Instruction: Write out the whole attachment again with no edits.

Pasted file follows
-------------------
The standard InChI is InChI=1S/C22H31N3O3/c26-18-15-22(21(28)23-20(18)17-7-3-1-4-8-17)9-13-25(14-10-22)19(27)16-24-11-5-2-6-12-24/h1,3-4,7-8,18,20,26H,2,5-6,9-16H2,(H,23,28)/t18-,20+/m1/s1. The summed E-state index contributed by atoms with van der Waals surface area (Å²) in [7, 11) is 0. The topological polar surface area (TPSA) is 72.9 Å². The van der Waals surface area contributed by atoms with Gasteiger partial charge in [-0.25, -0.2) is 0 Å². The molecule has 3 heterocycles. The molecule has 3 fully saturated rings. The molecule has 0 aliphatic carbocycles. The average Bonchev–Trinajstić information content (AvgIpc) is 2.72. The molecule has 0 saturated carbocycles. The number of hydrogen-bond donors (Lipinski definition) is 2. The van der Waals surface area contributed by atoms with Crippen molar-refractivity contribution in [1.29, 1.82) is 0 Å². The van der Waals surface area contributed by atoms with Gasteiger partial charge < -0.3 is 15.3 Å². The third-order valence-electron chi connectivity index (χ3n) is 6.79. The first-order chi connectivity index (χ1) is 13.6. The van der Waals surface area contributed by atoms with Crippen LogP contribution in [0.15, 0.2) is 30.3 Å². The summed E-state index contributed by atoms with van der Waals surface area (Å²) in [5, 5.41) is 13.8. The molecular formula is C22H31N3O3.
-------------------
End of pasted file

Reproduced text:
The standard InChI is InChI=1S/C22H31N3O3/c26-18-15-22(21(28)23-20(18)17-7-3-1-4-8-17)9-13-25(14-10-22)19(27)16-24-11-5-2-6-12-24/h1,3-4,7-8,18,20,26H,2,5-6,9-16H2,(H,23,28)/t18-,20+/m1/s1. The summed E-state index contributed by atoms with van der Waals surface area (Å²) in [7, 11) is 0. The topological polar surface area (TPSA) is 72.9 Å². The van der Waals surface area contributed by atoms with Gasteiger partial charge in [-0.25, -0.2) is 0 Å². The molecule has 3 heterocycles. The molecule has 3 fully saturated rings. The molecule has 0 aliphatic carbocycles. The average Bonchev–Trinajstić information content (AvgIpc) is 2.72. The molecule has 0 saturated carbocycles. The number of hydrogen-bond donors (Lipinski definition) is 2. The van der Waals surface area contributed by atoms with Crippen molar-refractivity contribution in [1.29, 1.82) is 0 Å². The van der Waals surface area contributed by atoms with Gasteiger partial charge < -0.3 is 15.3 Å². The third-order valence-electron chi connectivity index (χ3n) is 6.79. The first-order chi connectivity index (χ1) is 13.6. The van der Waals surface area contributed by atoms with Crippen LogP contribution in [0.15, 0.2) is 30.3 Å². The summed E-state index contributed by atoms with van der Waals surface area (Å²) in [5, 5.41) is 13.8. The molecular formula is C22H31N3O3.